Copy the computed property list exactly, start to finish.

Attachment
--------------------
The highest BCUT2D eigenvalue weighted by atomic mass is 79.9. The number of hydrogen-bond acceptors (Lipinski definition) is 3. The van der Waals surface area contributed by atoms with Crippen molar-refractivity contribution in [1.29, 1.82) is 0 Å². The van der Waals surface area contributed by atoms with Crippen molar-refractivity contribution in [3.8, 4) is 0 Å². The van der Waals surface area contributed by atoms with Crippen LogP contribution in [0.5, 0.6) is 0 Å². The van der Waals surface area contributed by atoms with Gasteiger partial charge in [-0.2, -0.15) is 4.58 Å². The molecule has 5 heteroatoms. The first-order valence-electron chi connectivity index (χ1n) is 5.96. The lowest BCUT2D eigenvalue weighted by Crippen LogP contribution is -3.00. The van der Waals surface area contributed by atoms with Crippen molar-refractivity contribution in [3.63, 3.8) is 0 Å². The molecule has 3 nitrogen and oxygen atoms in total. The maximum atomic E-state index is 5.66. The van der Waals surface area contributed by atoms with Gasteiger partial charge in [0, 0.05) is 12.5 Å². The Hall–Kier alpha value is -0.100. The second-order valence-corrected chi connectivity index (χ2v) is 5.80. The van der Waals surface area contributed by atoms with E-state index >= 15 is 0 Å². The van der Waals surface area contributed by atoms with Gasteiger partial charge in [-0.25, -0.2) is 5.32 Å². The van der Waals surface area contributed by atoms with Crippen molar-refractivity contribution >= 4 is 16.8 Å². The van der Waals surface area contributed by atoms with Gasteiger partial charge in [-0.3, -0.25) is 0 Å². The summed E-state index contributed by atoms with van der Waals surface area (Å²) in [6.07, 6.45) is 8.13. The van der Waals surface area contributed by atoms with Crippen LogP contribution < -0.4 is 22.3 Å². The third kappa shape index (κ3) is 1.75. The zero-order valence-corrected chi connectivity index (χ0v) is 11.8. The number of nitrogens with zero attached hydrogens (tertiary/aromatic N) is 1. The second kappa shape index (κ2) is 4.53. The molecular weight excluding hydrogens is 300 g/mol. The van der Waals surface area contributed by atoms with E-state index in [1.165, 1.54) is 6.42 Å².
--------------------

The highest BCUT2D eigenvalue weighted by atomic mass is 79.9. The number of hydrogen-bond acceptors (Lipinski definition) is 3. The van der Waals surface area contributed by atoms with Crippen molar-refractivity contribution in [1.29, 1.82) is 0 Å². The van der Waals surface area contributed by atoms with Crippen molar-refractivity contribution in [3.8, 4) is 0 Å². The van der Waals surface area contributed by atoms with Crippen LogP contribution in [0.5, 0.6) is 0 Å². The van der Waals surface area contributed by atoms with Gasteiger partial charge in [-0.2, -0.15) is 4.58 Å². The molecule has 5 heteroatoms. The first-order valence-electron chi connectivity index (χ1n) is 5.96. The lowest BCUT2D eigenvalue weighted by Crippen LogP contribution is -3.00. The van der Waals surface area contributed by atoms with Crippen molar-refractivity contribution in [3.63, 3.8) is 0 Å². The molecule has 3 nitrogen and oxygen atoms in total. The maximum atomic E-state index is 5.66. The van der Waals surface area contributed by atoms with Gasteiger partial charge in [0, 0.05) is 12.5 Å². The Hall–Kier alpha value is -0.100. The second-order valence-corrected chi connectivity index (χ2v) is 5.80. The van der Waals surface area contributed by atoms with E-state index >= 15 is 0 Å². The van der Waals surface area contributed by atoms with Gasteiger partial charge in [-0.25, -0.2) is 5.32 Å². The van der Waals surface area contributed by atoms with Crippen molar-refractivity contribution >= 4 is 16.8 Å². The van der Waals surface area contributed by atoms with Gasteiger partial charge in [-0.3, -0.25) is 0 Å². The summed E-state index contributed by atoms with van der Waals surface area (Å²) in [6.07, 6.45) is 8.13. The van der Waals surface area contributed by atoms with Crippen LogP contribution < -0.4 is 22.3 Å². The third kappa shape index (κ3) is 1.75. The zero-order valence-corrected chi connectivity index (χ0v) is 11.8. The number of nitrogens with zero attached hydrogens (tertiary/aromatic N) is 1. The second kappa shape index (κ2) is 4.53. The molecular weight excluding hydrogens is 300 g/mol. The van der Waals surface area contributed by atoms with E-state index in [1.165, 1.54) is 6.42 Å².